It has been two full years since the last group of visitors toured Indian Caverns in Franklin Township in late 2016 and in that time period, extensive work has been completed to transition the once commercial cave into a restored bat habitat designed to combat the ravages of White Nose Syndrome (WNS).
Game commission biologists visited the site Monday as part of a state-wide bat population count to track the number and species of the bats hibernating in the cavern.
“There were three openings to the cave prior to it being commercialized and all three of those were sealed. One was the sinkhole opening which was sealed with a concrete wall and two had a building built in front of them to control access,” said Greg Turner, state mammalogist for the Game Commission. “We dug open the sinkhole and placed a four foot diameter pipe in there and gated the outside portion of that. The building was razed and openings that were there were opened back up to the natural size and bat-friendly gates were placed on there.”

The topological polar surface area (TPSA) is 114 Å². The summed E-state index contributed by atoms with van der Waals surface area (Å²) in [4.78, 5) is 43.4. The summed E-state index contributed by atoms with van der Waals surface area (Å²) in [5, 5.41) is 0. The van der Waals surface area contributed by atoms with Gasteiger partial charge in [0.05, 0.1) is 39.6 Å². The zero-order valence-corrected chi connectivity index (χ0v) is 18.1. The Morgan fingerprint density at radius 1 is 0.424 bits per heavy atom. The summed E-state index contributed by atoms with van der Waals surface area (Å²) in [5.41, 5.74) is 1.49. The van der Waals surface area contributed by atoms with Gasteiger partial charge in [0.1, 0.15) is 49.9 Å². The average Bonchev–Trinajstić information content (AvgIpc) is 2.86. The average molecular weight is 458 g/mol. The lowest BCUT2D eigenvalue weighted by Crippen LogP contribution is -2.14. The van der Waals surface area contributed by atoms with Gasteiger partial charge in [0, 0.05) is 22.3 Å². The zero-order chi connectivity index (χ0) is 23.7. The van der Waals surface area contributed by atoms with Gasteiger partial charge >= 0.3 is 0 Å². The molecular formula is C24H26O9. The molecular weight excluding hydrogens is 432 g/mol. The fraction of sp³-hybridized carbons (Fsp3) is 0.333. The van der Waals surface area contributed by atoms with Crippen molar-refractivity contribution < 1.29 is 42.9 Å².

The location is unique in that it is the first commercial cave in the state to be returned to its “wild” state. The cave had been actively explored by Native Americans and early colonists, and opened as a part of a roadside attraction in the late 1920s.
“We are already seeing bats starting to use it, which is good. When we purchased the cave, we went in and did a survey and put the data loggers in,” Turner said. “There were two bats in there at that time — one tricolor and one little brown.”